Basecamp really rises above Asana when it comes to the quality of support material offered. Asana has created a few tutorial videos, but most are hopelessly generic and stuffed with meaningless jargon. Basecamp’s selection of instructional videos is actually pretty impressive. The majority of them are brief enough to be watchable, but long enough to convey useful information and teach important concepts. Basecamp also edges Asana out in its level of social media engagement. Asana’s Twitter account is a great place to look for news, reminders, updates, and press releases, but it is rarely used to interact directly with customers. Basecamp’s Twitter feed, on the other hand, is monitored closely during business hours, and service reps are quick to answer questions and reply to tweets.
Negative Reviews and Complaints:
Basecamp and Asana share a number of excellent qualities, so I suppose it’s not surprising that they share drawbacks as well. The primary complaint from users about these task managers is how inflexible and small-scale they are. Don’t get me wrong, Asana and Basecamp are great at what they do, but they are both fairly limited in scope and functionality. Neither one is a viable option for high level resource management, advanced reporting, scheduling, risk/issue management, or anything else of that nature. For the most part, they are equally unsuited for enterprise use as well.
Asana has a very slight advantage in this category, mainly due to one simple fact: Basecamp’s website is truly awful. Seriously. Basecamp must bring in a tremendous amount of revenue each year and has certainly invested a lot in software designers, marketing, and integrations. We’re talking about an enormous company with millions of users. Why, then, does Basecamp’s website look like it was created for an introductory course in web design at the local community college? How can software with such an intuitive UI be associated with such an awkward, confusing website? Admittedly, I’m just a writer and know nothing of web design, but I know enough to realize that a successful website should not look like it was pieced together with a word processor and a collection of 90s-era clip-art.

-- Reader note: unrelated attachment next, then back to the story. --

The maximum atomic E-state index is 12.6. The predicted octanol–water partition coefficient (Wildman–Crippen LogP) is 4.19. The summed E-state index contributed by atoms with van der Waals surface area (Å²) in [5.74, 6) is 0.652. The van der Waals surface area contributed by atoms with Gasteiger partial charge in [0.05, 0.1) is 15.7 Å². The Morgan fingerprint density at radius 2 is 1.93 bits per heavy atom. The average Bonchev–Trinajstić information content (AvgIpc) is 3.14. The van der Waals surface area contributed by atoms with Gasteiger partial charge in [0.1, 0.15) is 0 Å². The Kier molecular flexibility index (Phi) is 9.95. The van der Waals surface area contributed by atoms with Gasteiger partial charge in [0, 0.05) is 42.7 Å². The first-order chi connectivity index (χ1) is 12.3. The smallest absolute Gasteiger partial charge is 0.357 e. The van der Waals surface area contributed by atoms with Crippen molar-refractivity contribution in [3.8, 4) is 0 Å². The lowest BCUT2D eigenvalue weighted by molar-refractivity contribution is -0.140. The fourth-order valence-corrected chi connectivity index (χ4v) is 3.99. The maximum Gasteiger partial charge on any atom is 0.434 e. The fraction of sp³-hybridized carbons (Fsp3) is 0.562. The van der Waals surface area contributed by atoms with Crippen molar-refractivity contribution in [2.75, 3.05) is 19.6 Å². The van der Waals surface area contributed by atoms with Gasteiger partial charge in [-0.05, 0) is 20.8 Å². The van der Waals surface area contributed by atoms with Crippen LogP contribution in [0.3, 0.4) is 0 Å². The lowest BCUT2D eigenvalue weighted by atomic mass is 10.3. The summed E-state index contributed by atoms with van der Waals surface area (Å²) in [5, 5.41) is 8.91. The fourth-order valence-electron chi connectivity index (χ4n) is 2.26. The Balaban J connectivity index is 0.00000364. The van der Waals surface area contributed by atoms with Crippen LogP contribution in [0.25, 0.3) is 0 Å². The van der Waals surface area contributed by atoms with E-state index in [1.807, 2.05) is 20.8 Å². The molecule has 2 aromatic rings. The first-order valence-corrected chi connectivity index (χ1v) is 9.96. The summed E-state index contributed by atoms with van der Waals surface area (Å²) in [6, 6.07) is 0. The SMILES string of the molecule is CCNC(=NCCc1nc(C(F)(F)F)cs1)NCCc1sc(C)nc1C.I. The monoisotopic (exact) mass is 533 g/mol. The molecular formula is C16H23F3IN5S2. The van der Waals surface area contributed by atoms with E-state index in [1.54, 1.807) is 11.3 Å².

Positive Reviews and Testimonials:
Each company excels in a slightly different way, but it’s impossible to declare a clear winner in this category. They have both received a fair number of kudos from their users and professional reviewers, most often in praise of each software’s clean, intuitive UI and undeniable user-friendliness. Additionally, customers are very happy with the wealth of integrations, reliable technical support, and high functioning mobile apps provided by both companies.
Specifically, Basecamp is lauded for offering unlimited users with each plan and for its reasonable, uncomplicated pricing system. Asana stands out most for its basic competence and efficient design, but people are also thrilled with the free subscription option. When it comes to down to customer satisfaction, however, Basecamp and Asana are fairly matched.
Final Verdict on Basecamp vs Asana:
This match was hard to call. For the most part, these two programs are fairly equivalent when it comes to features, integrations, and ease-of-use. They’re both well-designed task managers, deeply rooted in fundamentals. In fact, I’ll just come right out and say what we’re all thinking: Basecamp and Asana are basically the same thing. Except for one teensy little detail, that is. Basecamp is cheaper. Considerably cheaper.
Of course, I’m being hopelessly hyperbolic. Basecamp and Asana are strikingly similar, but not quite interchangeable. Basecamp is certainly cheaper and has slightly better customer service, but Asana has at least one important feature that Basecamp lacks: dashboard reporting. Both have intuitive UIs, but very different aesthetic appeal.
The really encouraging take away from all of this is that you can’t go wrong with either choice, as long as you know what you’re getting into. Comparing Basecamp vs Asana is like comparing a Fuji apple with a Red Delicious. Same fruit, different flavor. Basecamp is a great task manager, and so is Asana. You’re going to spend less with Basecamp, hands down, and that’s why I gave it the win.